How Has Occupational Health Changed the Work Environment?

Occupational Health

While some careers simply demand an employee to sit in front of a desk for the most part of their job, other career options come with certain risks that the employees may face. Work-related injuries and diseases are relatively common. The International Labor Organization estimates that about 340 million people suffer a work-related accident or injury each year. Additionally, an estimated 160 million employees suffer a work-related disease each year. Among these, about 2.3 million are estimated to pass away due to the injury or disease suffered, calculating to about 6,000 deaths per day.

 

The Role of Occupational Health in Workplace Injuries and Diseases

Occupational health refers to the implementation of specific protocols and actions that take place in case an employee develops an illness due to the workplace or suffers an accident or injury.

The risks associated with each type of career or workplace need to be considered, and appropriate occupational health protocols should be implemented based on the seriousness of the risk. Statistics show that hazardous substances in the workplace cause over 650,000 deaths per year, making safety protocols and the right strategies for quickly addressing such an accident critical.

The construction industry is one of the most important sectors to be considered when it comes to looking at where accidents happen most frequently.

Furthermore, occupational health is also suggested to focus more on those who might be particularly vulnerable in terms of workplace accidents, which has been found to be particularly the aging population.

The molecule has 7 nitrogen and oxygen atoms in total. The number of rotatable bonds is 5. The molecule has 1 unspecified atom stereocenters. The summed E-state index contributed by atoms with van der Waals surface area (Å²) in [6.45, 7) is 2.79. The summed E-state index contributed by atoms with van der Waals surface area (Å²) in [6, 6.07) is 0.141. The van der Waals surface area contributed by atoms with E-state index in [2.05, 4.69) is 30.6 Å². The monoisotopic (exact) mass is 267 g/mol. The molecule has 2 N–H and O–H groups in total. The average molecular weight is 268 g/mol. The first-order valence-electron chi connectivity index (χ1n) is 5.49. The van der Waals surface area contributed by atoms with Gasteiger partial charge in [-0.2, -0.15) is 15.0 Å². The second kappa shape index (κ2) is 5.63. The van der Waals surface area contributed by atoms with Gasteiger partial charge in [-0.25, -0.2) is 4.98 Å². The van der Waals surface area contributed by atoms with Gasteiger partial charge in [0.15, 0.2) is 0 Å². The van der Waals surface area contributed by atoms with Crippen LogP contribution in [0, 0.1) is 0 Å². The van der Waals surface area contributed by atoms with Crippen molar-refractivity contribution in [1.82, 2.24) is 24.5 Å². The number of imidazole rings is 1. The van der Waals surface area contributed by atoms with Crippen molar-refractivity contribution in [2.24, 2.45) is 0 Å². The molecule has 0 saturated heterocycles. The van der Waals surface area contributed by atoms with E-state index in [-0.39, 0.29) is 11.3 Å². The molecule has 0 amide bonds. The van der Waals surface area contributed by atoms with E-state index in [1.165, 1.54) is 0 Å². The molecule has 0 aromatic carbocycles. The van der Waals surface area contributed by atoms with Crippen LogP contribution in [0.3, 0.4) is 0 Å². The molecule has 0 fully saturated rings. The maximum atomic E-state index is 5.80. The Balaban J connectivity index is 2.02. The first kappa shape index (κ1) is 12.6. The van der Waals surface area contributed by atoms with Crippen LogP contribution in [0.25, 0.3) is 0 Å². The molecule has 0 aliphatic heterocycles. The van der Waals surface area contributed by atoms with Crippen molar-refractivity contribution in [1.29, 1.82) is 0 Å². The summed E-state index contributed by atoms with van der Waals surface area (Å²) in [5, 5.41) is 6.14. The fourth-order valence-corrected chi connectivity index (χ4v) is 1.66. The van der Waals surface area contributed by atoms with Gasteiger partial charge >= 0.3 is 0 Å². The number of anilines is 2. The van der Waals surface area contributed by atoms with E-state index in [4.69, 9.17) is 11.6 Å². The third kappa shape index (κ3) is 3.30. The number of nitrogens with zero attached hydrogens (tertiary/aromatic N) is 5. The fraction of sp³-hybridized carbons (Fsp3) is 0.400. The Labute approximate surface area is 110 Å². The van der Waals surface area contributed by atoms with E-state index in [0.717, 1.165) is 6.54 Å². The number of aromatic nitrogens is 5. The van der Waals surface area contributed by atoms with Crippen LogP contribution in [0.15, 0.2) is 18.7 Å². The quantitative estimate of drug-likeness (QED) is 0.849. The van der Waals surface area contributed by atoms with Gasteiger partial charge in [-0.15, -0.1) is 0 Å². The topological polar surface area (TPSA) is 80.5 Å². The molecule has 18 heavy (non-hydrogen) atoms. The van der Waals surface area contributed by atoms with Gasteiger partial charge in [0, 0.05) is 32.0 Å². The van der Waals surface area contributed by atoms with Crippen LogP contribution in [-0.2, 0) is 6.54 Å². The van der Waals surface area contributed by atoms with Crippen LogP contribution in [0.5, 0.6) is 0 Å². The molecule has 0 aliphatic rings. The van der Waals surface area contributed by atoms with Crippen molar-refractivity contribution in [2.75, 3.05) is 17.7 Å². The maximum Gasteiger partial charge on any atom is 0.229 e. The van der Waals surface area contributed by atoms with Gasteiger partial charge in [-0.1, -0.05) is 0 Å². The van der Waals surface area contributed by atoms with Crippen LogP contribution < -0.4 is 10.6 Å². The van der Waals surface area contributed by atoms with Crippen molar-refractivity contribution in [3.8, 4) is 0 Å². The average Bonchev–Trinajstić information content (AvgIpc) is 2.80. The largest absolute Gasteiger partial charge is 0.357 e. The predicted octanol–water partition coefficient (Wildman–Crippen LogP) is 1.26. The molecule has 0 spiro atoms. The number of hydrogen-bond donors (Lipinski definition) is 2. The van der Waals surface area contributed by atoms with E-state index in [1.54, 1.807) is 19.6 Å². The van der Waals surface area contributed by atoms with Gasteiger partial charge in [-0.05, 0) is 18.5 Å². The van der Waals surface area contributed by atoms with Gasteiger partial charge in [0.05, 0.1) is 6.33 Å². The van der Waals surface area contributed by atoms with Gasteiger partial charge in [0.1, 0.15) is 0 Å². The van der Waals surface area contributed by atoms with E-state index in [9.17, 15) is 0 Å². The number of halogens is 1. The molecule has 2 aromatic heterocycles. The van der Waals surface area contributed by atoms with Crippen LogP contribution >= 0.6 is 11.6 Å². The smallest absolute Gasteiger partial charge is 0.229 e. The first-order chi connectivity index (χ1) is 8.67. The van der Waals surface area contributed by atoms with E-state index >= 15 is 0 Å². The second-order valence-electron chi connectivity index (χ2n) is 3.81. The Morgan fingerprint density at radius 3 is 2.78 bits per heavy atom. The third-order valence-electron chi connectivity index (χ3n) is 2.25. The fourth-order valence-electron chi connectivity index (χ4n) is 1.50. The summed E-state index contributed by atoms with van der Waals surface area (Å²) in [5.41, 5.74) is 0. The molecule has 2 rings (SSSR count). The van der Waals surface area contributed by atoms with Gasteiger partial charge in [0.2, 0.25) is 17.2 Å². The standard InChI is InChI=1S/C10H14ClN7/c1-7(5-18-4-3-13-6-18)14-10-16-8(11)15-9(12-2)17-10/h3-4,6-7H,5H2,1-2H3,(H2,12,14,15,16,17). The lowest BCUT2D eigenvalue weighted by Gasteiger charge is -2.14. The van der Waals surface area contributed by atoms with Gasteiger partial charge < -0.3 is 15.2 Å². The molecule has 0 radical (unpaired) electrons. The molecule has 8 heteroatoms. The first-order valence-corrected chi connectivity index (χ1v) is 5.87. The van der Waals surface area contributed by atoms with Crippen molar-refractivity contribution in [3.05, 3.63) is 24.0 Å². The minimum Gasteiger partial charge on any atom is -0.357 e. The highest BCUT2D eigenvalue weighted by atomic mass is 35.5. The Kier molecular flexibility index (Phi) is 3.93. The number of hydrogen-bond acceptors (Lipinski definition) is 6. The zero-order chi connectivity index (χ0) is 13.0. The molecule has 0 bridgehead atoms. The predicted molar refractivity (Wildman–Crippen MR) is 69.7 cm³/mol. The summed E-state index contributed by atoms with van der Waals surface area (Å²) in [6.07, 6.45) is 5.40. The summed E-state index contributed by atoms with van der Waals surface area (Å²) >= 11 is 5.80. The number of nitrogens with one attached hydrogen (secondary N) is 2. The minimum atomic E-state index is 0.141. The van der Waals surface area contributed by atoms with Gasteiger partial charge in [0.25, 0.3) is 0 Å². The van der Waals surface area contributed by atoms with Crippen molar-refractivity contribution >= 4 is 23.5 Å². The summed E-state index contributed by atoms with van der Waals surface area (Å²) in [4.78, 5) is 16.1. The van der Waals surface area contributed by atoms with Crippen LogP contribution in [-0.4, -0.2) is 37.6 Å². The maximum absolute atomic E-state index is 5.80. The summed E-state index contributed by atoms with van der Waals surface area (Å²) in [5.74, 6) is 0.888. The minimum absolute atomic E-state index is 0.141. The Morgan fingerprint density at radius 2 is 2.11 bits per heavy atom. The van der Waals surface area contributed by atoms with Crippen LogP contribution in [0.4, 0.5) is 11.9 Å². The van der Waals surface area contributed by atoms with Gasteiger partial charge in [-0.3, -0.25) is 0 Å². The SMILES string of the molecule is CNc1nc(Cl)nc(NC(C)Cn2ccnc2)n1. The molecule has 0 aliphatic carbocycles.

The World Health Organization reports that the implementation of appropriate occupational health strategies leads to workers who are not only healthier but also more productive. Furthermore, safer workplaces have been proven to provide a contribution to sustainable development.

Both the organization and the employee gains benefit from occupational health programs. The organization gains the benefit of a positive image, and there is an improvement in staff morale. Staff turnover is reduced, along with absenteeism. There is also a reduction in insurance and health care costs, as well as a lower risk of suffering litigation and fines due to workplace injuries.

On the employee’s side, there is improved health and a better sense of their own well-being. Employees also feel safer, less stressed, and more satisfied with their job when they know that appropriate measures are taken to protect them.

 

Conclusion

Occupational health plays an important role in helping to provide effective protocols for employees who are injured on the job, as well as in cases where an employee might suffer a disease that is related to the workplace. The implementation of occupational health strategies has already proven effective and will certainly continue to provide a reduction in workplace-related deaths in the future.